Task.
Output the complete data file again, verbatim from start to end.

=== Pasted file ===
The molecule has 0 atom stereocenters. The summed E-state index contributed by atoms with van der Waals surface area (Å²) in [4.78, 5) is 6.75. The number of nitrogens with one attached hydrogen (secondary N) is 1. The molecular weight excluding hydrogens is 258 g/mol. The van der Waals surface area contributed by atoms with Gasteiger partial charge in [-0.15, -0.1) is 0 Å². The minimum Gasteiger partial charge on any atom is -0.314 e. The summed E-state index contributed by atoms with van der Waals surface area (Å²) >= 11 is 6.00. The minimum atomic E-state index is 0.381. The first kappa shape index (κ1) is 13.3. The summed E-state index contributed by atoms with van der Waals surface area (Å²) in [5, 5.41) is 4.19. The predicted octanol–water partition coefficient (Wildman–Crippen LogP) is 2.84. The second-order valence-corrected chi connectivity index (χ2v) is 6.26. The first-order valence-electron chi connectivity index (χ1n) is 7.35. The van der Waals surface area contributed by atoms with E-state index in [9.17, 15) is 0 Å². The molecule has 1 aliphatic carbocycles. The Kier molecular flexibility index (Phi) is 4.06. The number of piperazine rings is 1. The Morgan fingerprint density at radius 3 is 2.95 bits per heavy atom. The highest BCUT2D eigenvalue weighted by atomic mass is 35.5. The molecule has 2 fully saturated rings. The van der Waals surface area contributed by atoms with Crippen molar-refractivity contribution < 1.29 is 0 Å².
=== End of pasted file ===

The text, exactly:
The molecule has 0 atom stereocenters. The summed E-state index contributed by atoms with van der Waals surface area (Å²) in [4.78, 5) is 6.75. The number of nitrogens with one attached hydrogen (secondary N) is 1. The molecular weight excluding hydrogens is 258 g/mol. The van der Waals surface area contributed by atoms with Gasteiger partial charge in [-0.15, -0.1) is 0 Å². The minimum Gasteiger partial charge on any atom is -0.314 e. The summed E-state index contributed by atoms with van der Waals surface area (Å²) >= 11 is 6.00. The minimum atomic E-state index is 0.381. The first kappa shape index (κ1) is 13.3. The summed E-state index contributed by atoms with van der Waals surface area (Å²) in [5, 5.41) is 4.19. The predicted octanol–water partition coefficient (Wildman–Crippen LogP) is 2.84. The second-order valence-corrected chi connectivity index (χ2v) is 6.26. The first-order valence-electron chi connectivity index (χ1n) is 7.35. The van der Waals surface area contributed by atoms with E-state index in [9.17, 15) is 0 Å². The molecule has 1 aliphatic carbocycles. The Kier molecular flexibility index (Phi) is 4.06. The number of piperazine rings is 1. The Morgan fingerprint density at radius 3 is 2.95 bits per heavy atom. The highest BCUT2D eigenvalue weighted by atomic mass is 35.5. The molecule has 2 fully saturated rings. The van der Waals surface area contributed by atoms with Crippen molar-refractivity contribution < 1.29 is 0 Å².